Sweeney drops out of House race after posting disappointing results

An updated count extends Democrat Peltola’s lead over two Republican rivals, but winner will depend on voters’ ranking of candidates

By: - August 23, 2022 6:51 pm
Tara Sweeney, candidate for U.S. House, waves signs in Anchorage on Aug. 16. Sweeney was with a group of supporters at the intersection of Northern Lights and Seward, a popular spot for political rallies and demonstrations. (Photo by Yereth Rosen/Alaska Beacon)

Tara Sweeney, candidate for U.S. House, waves signs in Anchorage on Aug. 16. Sweeney dropped out of the House race on Tuesday, leaving the contest largely up to Democratic former legislator Mary Peltola and two Republicans, former Gov. Sarah Palin and businessman Nick Begich. (Photo by Yereth Rosen/Alaska Beacon)

Tara Sweeney, the fourth-place candidate in the race to succeed the late Don Young as Alaska’s sole U.S. House member, ended her campaign on Tuesday.

Her travels around the state “reinforced my passion to do whatever I can to make Alaska an even better place to call home,” Sweeney said in a statement. “That said, I have decided to end my campaign for Congress and will file the necessary paperwork to withdraw from the race. Looking at the outcome of the Regular Primary election, I don’t see a path to victory, nor to raise the resources needed to be successful this November.”

Sweeney did not make an endorsement.

Including ballots counted through Tuesday, Sweeney won just 3.72% of the vote in the open primary for the U.S. House seat. As the fourth-place finisher, she had been set to advance to the general election under Alaska’s new ranked choice voting system.

It appears that another candidate will take her place on the general election ballot. “If a candidate who advances out of the primary withdraws 64 or more days before the general election, the fifth place candidate will advance instead,” Tiffany Montemayor, public affairs manager for the state Division of Elections, said by email.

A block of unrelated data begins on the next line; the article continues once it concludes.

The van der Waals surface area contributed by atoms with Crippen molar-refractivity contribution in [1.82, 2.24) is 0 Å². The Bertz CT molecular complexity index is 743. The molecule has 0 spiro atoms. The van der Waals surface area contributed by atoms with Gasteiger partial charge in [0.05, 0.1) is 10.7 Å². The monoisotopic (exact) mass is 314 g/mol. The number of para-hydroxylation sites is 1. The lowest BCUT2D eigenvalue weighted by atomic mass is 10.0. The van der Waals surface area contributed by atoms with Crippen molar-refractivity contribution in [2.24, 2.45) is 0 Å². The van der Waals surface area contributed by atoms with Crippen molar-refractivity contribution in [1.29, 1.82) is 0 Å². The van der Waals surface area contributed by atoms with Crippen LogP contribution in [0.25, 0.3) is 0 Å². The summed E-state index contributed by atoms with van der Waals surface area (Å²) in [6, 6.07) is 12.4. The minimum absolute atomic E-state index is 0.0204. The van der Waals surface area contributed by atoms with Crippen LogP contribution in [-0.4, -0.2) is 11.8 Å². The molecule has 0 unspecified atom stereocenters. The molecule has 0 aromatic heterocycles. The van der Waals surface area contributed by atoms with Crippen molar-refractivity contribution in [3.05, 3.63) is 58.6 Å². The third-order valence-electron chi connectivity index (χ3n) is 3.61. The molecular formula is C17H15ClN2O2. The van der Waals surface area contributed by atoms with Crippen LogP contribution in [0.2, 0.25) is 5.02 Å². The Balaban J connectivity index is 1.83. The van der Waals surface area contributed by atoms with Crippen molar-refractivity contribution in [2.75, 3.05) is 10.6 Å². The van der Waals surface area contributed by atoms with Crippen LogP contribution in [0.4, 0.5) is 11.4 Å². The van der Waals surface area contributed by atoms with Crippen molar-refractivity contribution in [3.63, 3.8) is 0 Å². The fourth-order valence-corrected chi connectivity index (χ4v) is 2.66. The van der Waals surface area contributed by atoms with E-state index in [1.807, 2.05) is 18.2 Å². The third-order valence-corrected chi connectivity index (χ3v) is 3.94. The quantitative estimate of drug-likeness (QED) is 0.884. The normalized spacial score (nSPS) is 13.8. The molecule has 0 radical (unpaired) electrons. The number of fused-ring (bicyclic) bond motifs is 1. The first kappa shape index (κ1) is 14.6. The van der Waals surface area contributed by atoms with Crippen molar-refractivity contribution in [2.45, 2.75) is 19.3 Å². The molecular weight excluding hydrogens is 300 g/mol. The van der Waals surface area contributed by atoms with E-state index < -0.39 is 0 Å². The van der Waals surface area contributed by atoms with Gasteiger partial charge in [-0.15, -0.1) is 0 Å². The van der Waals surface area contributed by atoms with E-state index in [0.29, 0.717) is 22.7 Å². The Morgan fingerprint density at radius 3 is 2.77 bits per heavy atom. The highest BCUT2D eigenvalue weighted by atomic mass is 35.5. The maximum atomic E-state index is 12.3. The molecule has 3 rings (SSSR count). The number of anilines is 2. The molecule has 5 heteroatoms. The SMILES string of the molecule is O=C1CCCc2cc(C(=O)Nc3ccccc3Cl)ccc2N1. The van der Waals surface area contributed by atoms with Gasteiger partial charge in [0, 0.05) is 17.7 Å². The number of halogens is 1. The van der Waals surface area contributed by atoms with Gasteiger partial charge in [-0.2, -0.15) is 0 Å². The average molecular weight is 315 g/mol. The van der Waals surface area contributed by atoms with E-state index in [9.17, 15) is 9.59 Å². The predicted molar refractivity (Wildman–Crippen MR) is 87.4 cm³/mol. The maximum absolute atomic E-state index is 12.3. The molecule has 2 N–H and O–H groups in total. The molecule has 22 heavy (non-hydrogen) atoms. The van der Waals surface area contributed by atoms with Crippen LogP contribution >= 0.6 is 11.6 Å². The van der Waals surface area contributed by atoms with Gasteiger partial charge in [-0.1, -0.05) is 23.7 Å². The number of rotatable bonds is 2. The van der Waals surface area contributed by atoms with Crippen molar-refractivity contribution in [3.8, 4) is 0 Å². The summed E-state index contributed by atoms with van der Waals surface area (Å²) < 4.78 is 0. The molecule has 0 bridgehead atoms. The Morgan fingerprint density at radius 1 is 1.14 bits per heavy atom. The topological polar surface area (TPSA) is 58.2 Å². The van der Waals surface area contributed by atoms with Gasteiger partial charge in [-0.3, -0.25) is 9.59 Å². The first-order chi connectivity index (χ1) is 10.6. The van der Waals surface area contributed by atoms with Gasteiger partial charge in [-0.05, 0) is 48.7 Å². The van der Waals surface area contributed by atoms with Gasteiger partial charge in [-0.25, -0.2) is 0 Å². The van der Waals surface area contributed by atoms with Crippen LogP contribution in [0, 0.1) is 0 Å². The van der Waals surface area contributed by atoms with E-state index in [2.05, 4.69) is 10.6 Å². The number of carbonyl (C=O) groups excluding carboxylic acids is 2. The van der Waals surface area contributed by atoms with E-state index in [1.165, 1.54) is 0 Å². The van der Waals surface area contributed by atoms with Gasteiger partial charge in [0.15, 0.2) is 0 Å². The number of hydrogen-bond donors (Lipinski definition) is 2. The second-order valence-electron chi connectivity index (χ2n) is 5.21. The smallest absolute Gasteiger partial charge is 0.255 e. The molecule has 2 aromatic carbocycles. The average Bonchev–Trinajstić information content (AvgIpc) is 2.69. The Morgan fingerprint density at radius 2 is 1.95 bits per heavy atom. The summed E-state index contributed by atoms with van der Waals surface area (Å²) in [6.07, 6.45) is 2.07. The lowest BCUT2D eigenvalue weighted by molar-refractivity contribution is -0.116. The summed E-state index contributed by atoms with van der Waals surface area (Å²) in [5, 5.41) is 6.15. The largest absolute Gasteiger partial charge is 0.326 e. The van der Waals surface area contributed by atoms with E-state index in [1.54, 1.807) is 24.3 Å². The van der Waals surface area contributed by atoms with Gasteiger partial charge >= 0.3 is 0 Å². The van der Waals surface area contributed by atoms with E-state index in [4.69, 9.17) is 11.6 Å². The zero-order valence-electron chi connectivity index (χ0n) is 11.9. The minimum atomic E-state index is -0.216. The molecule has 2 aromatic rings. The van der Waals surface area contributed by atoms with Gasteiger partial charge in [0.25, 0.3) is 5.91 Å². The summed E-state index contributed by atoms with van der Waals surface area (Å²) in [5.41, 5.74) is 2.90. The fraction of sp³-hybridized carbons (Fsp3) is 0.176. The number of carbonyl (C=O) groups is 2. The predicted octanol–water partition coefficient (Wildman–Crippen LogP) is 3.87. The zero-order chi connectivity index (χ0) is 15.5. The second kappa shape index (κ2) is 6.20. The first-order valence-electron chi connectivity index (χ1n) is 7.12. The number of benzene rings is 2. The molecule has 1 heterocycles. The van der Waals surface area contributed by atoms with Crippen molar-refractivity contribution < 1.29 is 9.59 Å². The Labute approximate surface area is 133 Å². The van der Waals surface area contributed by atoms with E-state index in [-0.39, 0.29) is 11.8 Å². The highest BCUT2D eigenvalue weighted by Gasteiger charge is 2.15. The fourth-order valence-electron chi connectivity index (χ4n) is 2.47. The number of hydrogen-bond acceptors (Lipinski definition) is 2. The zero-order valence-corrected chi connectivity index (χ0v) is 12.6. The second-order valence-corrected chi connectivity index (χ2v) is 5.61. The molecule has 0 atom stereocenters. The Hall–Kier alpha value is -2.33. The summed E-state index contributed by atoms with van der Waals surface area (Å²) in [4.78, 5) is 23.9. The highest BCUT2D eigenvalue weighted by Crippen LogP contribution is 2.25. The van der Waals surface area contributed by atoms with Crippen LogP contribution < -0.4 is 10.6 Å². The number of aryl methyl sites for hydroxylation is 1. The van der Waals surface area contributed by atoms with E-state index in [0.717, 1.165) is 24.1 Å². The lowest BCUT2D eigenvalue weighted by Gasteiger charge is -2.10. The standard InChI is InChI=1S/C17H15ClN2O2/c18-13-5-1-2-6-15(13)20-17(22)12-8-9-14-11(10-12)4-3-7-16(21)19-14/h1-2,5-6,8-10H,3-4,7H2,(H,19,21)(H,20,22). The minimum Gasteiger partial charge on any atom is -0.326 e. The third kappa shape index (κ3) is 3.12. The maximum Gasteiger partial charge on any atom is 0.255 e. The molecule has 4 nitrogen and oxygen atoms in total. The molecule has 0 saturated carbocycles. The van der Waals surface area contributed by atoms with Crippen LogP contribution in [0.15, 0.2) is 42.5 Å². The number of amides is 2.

Sitting in that position, as of Tuesday, was Chris Bye, a Libertarian with 0.61% of the vote. However, there are still more votes to count and positions might shift. “The Division will determine the candidates for the general election ballot after the primary results are certified and the September 5 withdrawal deadline,” Montemayor said. An updated count on Tuesday tabulating 21,573 more ballots slightly extended the leads held by Democrat Mary Peltola in both the special election to serve the remaining months of Young’s term and the open primary for the full House term.

Peltola had 38.9% of the vote in the special election, compared to 31.39% for Republican former Gov. Sarah Palin and 28.18% for Republican Nick Begich.

In the open primary for the full House term, the updated count gave Peltola 36.08% of the votes, to Palin’s 30.66% and Begich’s 26.46%, with Sweeney far behind.

The winner of the special election is expected to be determined on Aug. 31, after the deadline for overseas absentee ballots to arrive and when the Division of Elections will tabulate second-choice votes listed on the ballots of voters whose first choices were the third-place and write-in candidates.